With the investment spotlight focussed on a substantial drop in the residential property market (up to 20 per cent in some areas), you may be tempted to think the glory days of property investment are well and truly over. Well, we think differently… While the masses are beset with ‘doom and gloom’ stories, we like to strike. And for those looking for a more cash flow focused investment, in what is still a very high demand market, we explore the alternatives.

If you shift the spotlight to another segment in the commercial space, you will be presented with an entirely different story where demand is actually increasing.

Let’s talk about light industrial.

What is Light Industrial?

As the name suggests, Light Industrial is a term that refers to commercial spaces on in the outer suburbs, albeit not the type of heavy machinery industrial parks that you may initially think. These sites have a diverse range of tenants, are easy to access, have strong visibility and plenty of parking which is one of the biggest challenges with most businesses on the city fringes and suburbs. Owing to these highly sought after features, Light Industrial is attracting businesses such as children’s play arenas, veterinary clinics, allied health practices, gyms, CrossFit and PT studios and even financial services like accountants and mortgage brokers.

Additionally, demand for distribution and storage centres is increasing. This is hardly a surprise considering we are spending more online with e-commerce gains up close to 40 per cent year on year but still only accounting for 5 per cent of the total retail consumption market. As online consumerism grows in line with USA and UK trends (now at 10 and 12 per cent respectively) the demand for accessible space for dispatch centres will also increase.

The urbanisation effect

As the urban radius continues to spread from the centres of our eastern seaboard capitals, the boundary between residential and industrial areas is rapidly shrinking. As more land is needed for residential development, commercial and industrial sites become highly desirable options.

The urbanisation effect on light industrial sites is two-fold:

  1. more people are moving from smaller towns to the cities leading to urban sprawl; and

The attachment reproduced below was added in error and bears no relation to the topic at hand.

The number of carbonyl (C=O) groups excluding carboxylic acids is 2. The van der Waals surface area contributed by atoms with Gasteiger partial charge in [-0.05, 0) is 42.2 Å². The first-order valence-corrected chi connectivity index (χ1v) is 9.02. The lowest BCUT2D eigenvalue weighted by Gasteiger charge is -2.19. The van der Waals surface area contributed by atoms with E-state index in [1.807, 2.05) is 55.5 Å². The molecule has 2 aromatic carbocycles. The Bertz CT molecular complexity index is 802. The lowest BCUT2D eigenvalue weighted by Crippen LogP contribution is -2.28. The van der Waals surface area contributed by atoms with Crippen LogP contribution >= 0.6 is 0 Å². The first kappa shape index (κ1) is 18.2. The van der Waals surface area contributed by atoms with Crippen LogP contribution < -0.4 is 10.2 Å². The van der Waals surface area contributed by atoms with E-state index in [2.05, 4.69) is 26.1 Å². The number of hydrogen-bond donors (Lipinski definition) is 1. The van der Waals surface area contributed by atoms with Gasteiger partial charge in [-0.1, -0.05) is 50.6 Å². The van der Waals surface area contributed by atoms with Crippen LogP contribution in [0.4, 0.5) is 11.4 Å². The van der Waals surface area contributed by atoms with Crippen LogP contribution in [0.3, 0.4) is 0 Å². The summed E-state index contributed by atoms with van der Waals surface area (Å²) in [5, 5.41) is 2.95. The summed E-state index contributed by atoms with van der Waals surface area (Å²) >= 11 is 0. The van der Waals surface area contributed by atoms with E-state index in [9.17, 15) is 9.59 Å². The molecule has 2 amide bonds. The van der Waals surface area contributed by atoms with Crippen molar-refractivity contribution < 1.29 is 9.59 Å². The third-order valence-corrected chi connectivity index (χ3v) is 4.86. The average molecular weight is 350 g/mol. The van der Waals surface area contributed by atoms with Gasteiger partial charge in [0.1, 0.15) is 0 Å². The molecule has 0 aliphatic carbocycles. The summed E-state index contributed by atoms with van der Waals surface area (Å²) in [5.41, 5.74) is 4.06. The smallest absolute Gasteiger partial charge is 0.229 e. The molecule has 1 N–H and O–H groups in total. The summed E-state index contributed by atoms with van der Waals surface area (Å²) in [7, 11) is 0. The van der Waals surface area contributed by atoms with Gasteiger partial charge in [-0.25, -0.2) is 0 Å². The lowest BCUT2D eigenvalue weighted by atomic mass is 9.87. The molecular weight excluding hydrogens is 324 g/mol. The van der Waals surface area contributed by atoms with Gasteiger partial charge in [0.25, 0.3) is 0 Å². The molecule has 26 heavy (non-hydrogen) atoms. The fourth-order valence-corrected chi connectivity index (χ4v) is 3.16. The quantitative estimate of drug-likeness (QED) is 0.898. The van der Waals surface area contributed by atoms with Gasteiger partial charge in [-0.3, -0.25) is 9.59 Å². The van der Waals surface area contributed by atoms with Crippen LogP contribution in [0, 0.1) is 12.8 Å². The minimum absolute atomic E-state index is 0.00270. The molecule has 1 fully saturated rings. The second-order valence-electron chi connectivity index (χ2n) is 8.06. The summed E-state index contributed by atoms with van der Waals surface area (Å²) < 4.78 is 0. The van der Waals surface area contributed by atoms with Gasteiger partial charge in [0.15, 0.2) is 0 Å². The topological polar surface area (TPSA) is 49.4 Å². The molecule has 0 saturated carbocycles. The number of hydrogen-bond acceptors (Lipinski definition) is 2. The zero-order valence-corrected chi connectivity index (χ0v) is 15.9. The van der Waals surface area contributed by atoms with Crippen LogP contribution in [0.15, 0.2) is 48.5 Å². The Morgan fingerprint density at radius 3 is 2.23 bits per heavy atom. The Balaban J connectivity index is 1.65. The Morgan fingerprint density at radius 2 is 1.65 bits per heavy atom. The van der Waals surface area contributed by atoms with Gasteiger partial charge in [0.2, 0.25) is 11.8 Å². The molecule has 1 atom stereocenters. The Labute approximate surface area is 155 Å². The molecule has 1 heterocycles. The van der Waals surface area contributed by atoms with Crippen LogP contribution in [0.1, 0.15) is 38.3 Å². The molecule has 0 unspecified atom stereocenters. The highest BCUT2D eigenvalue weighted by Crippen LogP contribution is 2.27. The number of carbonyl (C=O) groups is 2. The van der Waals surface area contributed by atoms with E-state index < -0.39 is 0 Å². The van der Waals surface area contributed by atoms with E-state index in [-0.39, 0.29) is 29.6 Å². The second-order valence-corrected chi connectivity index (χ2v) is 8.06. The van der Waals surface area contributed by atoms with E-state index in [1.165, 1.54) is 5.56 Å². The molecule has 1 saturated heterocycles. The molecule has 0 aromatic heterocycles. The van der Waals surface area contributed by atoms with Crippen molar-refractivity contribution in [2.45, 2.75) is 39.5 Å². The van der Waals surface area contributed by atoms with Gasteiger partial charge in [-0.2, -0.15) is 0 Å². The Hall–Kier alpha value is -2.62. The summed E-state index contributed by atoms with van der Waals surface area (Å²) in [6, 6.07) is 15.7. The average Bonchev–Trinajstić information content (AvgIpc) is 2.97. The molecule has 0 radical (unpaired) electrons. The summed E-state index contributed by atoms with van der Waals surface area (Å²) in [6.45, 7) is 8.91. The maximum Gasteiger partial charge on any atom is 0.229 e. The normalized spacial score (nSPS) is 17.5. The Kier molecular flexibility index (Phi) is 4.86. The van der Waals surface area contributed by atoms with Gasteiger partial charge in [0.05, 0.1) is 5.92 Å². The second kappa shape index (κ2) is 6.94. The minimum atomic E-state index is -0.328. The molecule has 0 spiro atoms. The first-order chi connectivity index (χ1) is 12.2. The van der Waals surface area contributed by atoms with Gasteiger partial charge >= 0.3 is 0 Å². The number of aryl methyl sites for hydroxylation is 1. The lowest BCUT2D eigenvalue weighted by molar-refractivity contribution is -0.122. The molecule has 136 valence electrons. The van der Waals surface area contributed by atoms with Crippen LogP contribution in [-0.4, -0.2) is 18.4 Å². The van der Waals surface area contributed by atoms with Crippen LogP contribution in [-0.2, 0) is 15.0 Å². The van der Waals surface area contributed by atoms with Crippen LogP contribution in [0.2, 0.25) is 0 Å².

2. the increase in population leads to an increase in demand for goods and services such as those mentioned above who seek to occupy those light industrial sites.

Residential shifts go hand in hand with construction booms and huge investment in transport infrastructure is making travel time shorter. Cities are becoming more accessible to outer suburb residents, freeways are expanding, light rail lines are being reinstalled much to the amazement of Sydneysiders, tunnels are being built for Melburnians; all of which improve the access of industrial sites and the ease of tenants doing business in them.

Financial considerations and what you need to know

Strong yields on a property are always helpful in a low growth climate particularly when consumer sentiment is modest, the banks have tightened up and as a result buyers are apprehensive. In this ‘low growth’ environment cash flow is more important than ever. Highly negative geared assets that eat into your disposable income may weigh you down. However, most light industrial properties will generate a 6 to 7 per cent yield, slightly lower in Sydney and often higher in Brisbane. Even so, the major banks will want more capital up front and will often only lend 70 per cent of their assessed value of the site.

So where does this leave you?

Light industrial assets require independent valuation and are complex to price. Land value, building structure and the strength of lease (including quality of tenant) all have an impact on value.

Not all industrial sites suit everyone but if it sounds like something that suits your investment mix, ensure there is diversity in the range of tenants, good access to the site, visibility and, most importantly, close to main arterials. This is critical for any trades, services, health or distribution centres.

And, as always, seek professional advice from an advisor before making any investment decisions.